Today is going to be a short session about how to sell digital products. Wednesdays are typically my Get Shit Done days, which means I don't necessarily have calls, that many calls, scheduled. Usually, I try not to have any calls scheduled. If there is one day that I can be assured that I'm going to be able to actually get something done, then it's usually Wednesday. Very simply, I have a to-do list as long as the day is, so life seems to be a little bit short.
What we're going to talk about today is, let's see, we're going to riff off of a blog post, which has been getting ranked really, really well. The blog post is 10 Ways to Promote a Digital Product.
What I wanted to do is walk through some ways that you can promote your stuff, whether it's digital products, digital downloads, or coaching offers, or consulting, or whatever. If you have any questions, go ahead in the chatbox. Let me know. Hopefully, this thing works.
But basically what we want to do is we want to give you some strategies to grow your following, whether it's social media, whether it's whatever, and open your mind to some things that maybe you haven't necessarily thought of or heard of. In Erie, Pennsylvania here, very few people actually know what affiliate marketing is. They don't understand that you can sell digital products or digital downloads that are owned by someone else, and then make a commission on it. Nor do they understand that you can have other affiliates promote your shit and they get paid for it, which means you basically hand off the marketing of whatever it is you're doing to somebody else, another marketing team, another person, a freelancer, and affiliates. There is an entire subculture of internet marketers who are affiliates and that's how they make money. They make money by basically promoting your stuff.
Now, this is where I started, well, not where I started. I started blogging years ago, writing some stuff for a blog. I was trying to figure out how to make money and then how to get traffic. All of those things that we do when we start online. So I'm trying to figure out how to make money, how to get traffic, and I stumbled on this thing called affiliate marketing. Basically what affiliate marketing is, is rather than post banner ads and stuff to your website, you sell digital products and digital downloads from other vendors, through a platform like Clickbank. If that thing, let's say it's $40 and they pay a 50% commission, then you make $20.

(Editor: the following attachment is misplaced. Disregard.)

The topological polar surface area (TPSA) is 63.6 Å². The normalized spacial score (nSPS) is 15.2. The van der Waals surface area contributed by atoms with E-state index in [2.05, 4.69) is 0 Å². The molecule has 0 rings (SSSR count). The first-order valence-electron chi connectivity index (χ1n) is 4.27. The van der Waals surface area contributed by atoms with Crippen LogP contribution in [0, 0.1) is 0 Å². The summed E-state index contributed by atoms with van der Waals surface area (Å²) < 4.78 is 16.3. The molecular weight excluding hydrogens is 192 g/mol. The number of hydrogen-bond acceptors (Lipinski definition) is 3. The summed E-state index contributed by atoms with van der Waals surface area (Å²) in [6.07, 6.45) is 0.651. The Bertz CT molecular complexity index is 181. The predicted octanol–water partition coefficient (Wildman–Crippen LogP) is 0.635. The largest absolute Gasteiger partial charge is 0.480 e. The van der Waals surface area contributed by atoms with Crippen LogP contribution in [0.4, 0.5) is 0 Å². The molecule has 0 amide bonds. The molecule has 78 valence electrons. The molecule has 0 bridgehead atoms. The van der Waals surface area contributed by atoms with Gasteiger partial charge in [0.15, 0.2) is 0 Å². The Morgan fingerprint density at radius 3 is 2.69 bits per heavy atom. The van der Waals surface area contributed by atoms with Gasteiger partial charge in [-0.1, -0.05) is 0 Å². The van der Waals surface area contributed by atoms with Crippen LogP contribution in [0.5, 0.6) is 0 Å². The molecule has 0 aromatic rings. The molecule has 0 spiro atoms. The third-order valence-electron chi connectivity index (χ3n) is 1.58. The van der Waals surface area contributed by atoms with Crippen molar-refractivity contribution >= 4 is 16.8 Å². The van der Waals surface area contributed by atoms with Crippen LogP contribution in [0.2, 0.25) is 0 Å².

Now the world's most popular affiliate program is Amazon's affiliate program. Anything on Amazon you can post the link on social media for your friends and if they buy, you get paid a commission. Now with Amazon is a 24-hour cookie, so that 24-hour window, if somebody clicks your link, they have 24 hours to buy and then you get credit. But you get paid for everything that they do. If they buy the hand sanitizer that you linked to and then buy the blankets and the toilet paper and the food and the pantry staff and the supplements, whatever, you get paid a percentage of all of it. If the total purchase of that is, let's say, 500 bucks and you're in a 10% tier, then you're making $50 for affiliate commissions and that is paid to you next month or whenever the next affiliate payout is. It's kind of this weird subculture that is internet marketing.
The very first money that I made years and years and years ago as an affiliate was I, well, actually the first money I made, I was at an event called Traffic and Conversion Summit and I sold my first Audible ebook or audiobook and it was two bucks or $3. I think that was my commission payout. But it was on a free trial and still to this day, Audible has an affiliate program. If you sign up for the free trial or you can promote the free trial and if somebody signs up, you make a couple of bucks.
It was when the last Hunger Games book came out, Mockingjay. I had a little review of it on a website. People were clicking through and then go and listen to the audiobook and they were starting their Audible subscription. That's how I was making money there.
Then I started promoting. Amazon had a wireless bounty, a wireless cell phone program where they were a reseller for Verizon and AT&T and stuff. They were paying $65 per cell phone plan that you help sell. I was promoting that. I think I was making two or three grand a month just promoting that, so Amazon will pay it every month. That's kind of this weird subculture that is affiliate marketing. Now that's me making money as an affiliate.
The other side of that coin is if you sell digital products, digital downloads, or a service, then I can create an affiliate program and I can invite other people to market for me. Now this affiliate program, it's super lucrative for you because you don't have to deal with the marketing. Ad spend, no more. All that fulfillment weird stuff, no more. Marketing team, no more. Because you're paying somebody else per sale or per lead like a CPA cost so it's a beautiful thing when you have an affiliate army.